National Review / Digital
The Gipper Beyond 100
Conservatives can extend Reagan’s legacy into the next generation

The great communicator (Don Heiny/AP)


Second, Reagan was, as his nickname indicated, a great communicator, and he articulated conservative ideas better than any politician then — or since. Reagan taught conservatives how to talk about first principles, and not just short-term political goals. He did this for years on his speaking tours and in his radio addresses, and he continued to do it as a political candidate and later as president. His administration made direct communication with the American people a priority. According to Reagan communications aide David Gergen, Reagan spoke “to the American people through prime-time television more often and more effectively than any other president.” Jeane Kirkpatrick, who came to the attention of Reagan on the basis of her famous article “Dictatorships and Double Standards” in Commentary, understood that Reagan’s communication skills were his key contribution to the movement. According to Kirkpatrick, Reagan “was not an intellectual, not a professor, [and] not a journalist — but he was a person who communicated.”

Third, Reagan found ways to unify conservatives even though there were serious divisions among them. Anderson, for example, distrusted Pat Moynihan from their days in the Nixon White House, and for a time blackballed Moynihan ally Checker Finn from an administration position. The neoconservatives and the old-line conservatives battled over whether Bill Bennett or Mel Bradford should become chairman of the National Endowment for the Humanities. (Bennett won.) Yet Reagan did not let these battles break the larger unity of conservatives behind his administration. He did not invent what Frank Meyer called “fusionism” — bringing together the vitality and strengths of conservatives and libertarians — but he knew how to use these two strands of thought to further the cause of freedom and constitutional government. A latter-day conservative leader may not be able to harness the same unifying issues that Reagan used (such as anti-Communism, toughness on crime, and tax cuts), but there are still plenty of opportunities to focus on the first principles that unite conservatives rather than the issues that drive the movement apart.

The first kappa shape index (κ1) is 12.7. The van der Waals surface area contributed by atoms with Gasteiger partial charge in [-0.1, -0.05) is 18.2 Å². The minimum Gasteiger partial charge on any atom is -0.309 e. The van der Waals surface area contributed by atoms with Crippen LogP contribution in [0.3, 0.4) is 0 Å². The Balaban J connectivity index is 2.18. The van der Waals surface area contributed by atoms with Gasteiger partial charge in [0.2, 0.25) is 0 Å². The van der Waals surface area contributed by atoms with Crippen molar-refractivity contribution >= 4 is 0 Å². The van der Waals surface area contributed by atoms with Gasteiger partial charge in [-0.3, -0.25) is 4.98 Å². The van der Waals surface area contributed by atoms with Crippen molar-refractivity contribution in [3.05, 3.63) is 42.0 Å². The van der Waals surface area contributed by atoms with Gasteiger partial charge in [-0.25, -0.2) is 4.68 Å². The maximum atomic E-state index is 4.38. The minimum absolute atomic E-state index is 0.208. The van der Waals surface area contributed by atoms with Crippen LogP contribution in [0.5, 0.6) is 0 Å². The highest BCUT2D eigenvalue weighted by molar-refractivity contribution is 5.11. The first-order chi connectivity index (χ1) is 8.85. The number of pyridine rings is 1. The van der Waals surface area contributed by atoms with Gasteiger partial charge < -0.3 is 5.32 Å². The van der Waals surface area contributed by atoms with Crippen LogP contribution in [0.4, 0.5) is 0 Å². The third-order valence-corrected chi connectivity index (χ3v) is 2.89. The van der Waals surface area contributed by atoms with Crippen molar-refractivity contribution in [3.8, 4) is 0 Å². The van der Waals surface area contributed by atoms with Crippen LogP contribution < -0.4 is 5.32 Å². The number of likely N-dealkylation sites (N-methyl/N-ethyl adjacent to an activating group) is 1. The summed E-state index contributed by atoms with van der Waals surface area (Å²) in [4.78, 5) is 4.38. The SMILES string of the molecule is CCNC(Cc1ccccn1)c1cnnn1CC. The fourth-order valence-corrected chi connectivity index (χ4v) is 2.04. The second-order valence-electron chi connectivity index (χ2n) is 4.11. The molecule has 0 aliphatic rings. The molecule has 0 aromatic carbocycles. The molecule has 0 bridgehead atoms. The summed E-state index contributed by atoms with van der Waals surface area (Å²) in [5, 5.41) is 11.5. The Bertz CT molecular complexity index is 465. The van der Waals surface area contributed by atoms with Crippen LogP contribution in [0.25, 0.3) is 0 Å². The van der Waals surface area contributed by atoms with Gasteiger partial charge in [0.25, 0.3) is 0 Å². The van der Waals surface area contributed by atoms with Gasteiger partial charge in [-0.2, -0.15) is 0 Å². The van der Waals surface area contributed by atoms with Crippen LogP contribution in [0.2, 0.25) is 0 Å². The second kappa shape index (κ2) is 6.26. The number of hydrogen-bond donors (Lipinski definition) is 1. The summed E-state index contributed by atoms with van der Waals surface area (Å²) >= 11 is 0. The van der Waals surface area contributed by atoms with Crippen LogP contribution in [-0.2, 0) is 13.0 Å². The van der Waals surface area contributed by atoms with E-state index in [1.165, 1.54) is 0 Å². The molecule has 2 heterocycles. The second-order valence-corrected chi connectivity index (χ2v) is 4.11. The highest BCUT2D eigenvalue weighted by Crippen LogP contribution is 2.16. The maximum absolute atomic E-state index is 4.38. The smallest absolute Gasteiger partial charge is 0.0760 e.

February 7, 2011    |     Volume LXIII, No. 2

  • Against the Liberal Revised Standard Version of our 40th president.
  • Conservatives can extend Reagan’s legacy into the next generation.
  • And the falsity of the choice between them.
Books, Arts & Manners
The Long View  .  .  .  .  .  .  .  .  
Athwart  .  .  .  .  .  .  .  .  
Poetry  .  .  .  .  .  .  .  .  
The Bent Pin  .  .  .  .  .  .  .  .